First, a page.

Am Thu, 22 Dec 2005 16:18:24 -0500 schrieb Bill & Debbie:
GRC is crap and has always been.
Stealth ports are technical nonsense.
Fine, a closed port remains a closed port and nobody can connect to it, so sit back and relax.
Have you secured the wireless network? Best would be to use WPA since all WEP is insecure. If not, do that, that is much more important than wasting your time by thinking how stealth a port that is *closed*.
ZA is crap.
No reason to do that but a lot of reasons for you to learn something about tcp/ip.
I just looked and my wireless network is NOT secure. I would like to follow your advice and secure it using WPA. I am a novice at best with regards to networks, firewalls and protection/security. My requirements are very simple: I have a laptop that is wireless and connects to the internet using DSL. I have it in my home and only use the wireless network to give me some mobility in the house. I do not have anything else connected to the network.
So, when I set up WPA, should I enter a key? Is it important to use a large key and remember it? Do I need to enter a Group renewal period? If so, what is a good time to enter?
You only have WEP with that Linksys NAT router there is no WPA.
Make sure you use the 11S4 router's logging ability and use Wallwatcher (free) use Google to find it and watch inbound and outbound traffic to/from the router as someone can hack your wireless network and use it to access the Internet and you'll be able to see that traffic in the logs. If you wanted to WPA, then you should have gotten wireless *G* router and has better security measures with the WPA and WEP than a wireless *BE* that only has WEP. They can also hack one of the machines on your LAN too and maybe ZA and stop them and maybe ZA cannot stop them and is why you should be going to the O/S to secure it as much as possible based on the O/S you have such as XP or Win 2K. You got Windows ME or Windows 9'x, then you're out of luck.
Makes plenty of difference to most people I know, including me - IRC and Usenet connect are much slower, as the servers I use both connect back to
113. I don't have an ident service running, but even so connects are quick so long as connections as RST rather than dropped - if you have a "stealthed" 113, you end up having to wait 30 seconds for the connect attempt at the other to timeout.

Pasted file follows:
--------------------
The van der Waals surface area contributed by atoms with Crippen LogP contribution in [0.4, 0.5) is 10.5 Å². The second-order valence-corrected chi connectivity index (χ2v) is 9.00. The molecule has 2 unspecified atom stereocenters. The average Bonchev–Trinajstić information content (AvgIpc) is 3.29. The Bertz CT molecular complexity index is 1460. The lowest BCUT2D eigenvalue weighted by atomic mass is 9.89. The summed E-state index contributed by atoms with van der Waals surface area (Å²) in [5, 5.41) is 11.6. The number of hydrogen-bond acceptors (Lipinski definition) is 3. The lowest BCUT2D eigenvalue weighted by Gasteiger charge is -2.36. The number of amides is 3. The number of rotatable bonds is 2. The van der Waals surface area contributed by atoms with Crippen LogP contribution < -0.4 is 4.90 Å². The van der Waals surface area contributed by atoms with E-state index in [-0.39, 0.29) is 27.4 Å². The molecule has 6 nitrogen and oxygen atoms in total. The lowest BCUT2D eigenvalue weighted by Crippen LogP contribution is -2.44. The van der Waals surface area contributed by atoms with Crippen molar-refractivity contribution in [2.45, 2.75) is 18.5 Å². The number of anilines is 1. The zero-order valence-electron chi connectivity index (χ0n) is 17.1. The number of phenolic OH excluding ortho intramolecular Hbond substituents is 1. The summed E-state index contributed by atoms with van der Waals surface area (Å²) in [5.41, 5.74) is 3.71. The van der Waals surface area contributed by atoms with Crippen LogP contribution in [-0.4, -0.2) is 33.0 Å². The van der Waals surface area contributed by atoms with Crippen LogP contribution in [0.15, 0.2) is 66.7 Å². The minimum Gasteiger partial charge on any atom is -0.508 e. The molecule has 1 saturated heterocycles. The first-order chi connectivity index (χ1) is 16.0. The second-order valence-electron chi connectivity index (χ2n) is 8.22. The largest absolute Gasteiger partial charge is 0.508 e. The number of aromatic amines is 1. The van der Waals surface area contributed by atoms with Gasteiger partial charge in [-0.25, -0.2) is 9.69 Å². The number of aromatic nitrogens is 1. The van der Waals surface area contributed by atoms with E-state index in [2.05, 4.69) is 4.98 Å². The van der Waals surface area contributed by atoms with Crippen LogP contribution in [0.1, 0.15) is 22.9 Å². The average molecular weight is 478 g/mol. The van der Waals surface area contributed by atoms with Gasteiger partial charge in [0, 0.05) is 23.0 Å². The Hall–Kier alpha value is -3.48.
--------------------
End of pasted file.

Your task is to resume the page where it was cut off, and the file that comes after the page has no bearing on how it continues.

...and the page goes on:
Leythos wrote in news:DRRqf.223035$ firstname.lastname@example.org:
No problems here with 113 denied. In several years, I've only ever had one FTP server complain, but then it did serve me the file anyway. Most modern FTP servers don't require IDENT anymore. I have all FTP clients set to Passive. I've never had any mail server require IDENT, even thru several ISP changes and free email service providers.
Depends on how the corporate (perimeter) firewall is set. I don't have access to the corporate firewall here, but at home, the last time I bothered to log connection attempts, I don't think I saw it on more than a tiny number (< 1%) of systems I connect to. YMMV.
It's a fairly common complaint for home users.
Those servers that use Ident will send a query to 113/tcp, and wait for a response. The (normal) closed port responds "instantly" with an ICMP Type 3 Code 3. The so-called "stealth" configuration does not respond, and the remote server waits for a TCP timeout (usually 30 seconds) before continuing. This is the all to common cause of the standard complaint - instant connection, 30 second delay to the login prompt - seen for a lot of servers. This also occurs when the perimeter firewall block ICMP packets, or inbound unsolicited TCP.
Those home users who advocate forwarding the port 113 requests to an unused IP address fail to realize that the resulting ICMP Type 3 Code
1 (host unreachable) is returned from the host that claims to be unreachable. They simply fail to understand the concept of port forwarding. They at least recognize that a simple traceroute exposes the futility of "stealth mode".
Ident was originally (RFC0931 - obsoleted by RFC1413) used to identify users on systems with multiple simultaneous users - someone did something bad while connected from 192.0.2.11, and ident allowed the local admin to be able to identify the user and take "corrective" action. To avoid exposing local usernames, RFC1413 merely defines the response to contain a "USERID". Many modern Ident clients can be configured to return a MD5 hashed UserID. The protocol itself is useless as an authentication mechanism (which is what some stupid applications are trying to use it for), and the second paragraph of section 6 (Security Considerations) of RFC1413 specifically warns against trying to use it that way. In fact, the ident server I use at home returns "Rumplestiltskin" as a user, and I've never had a complaint or even a comment.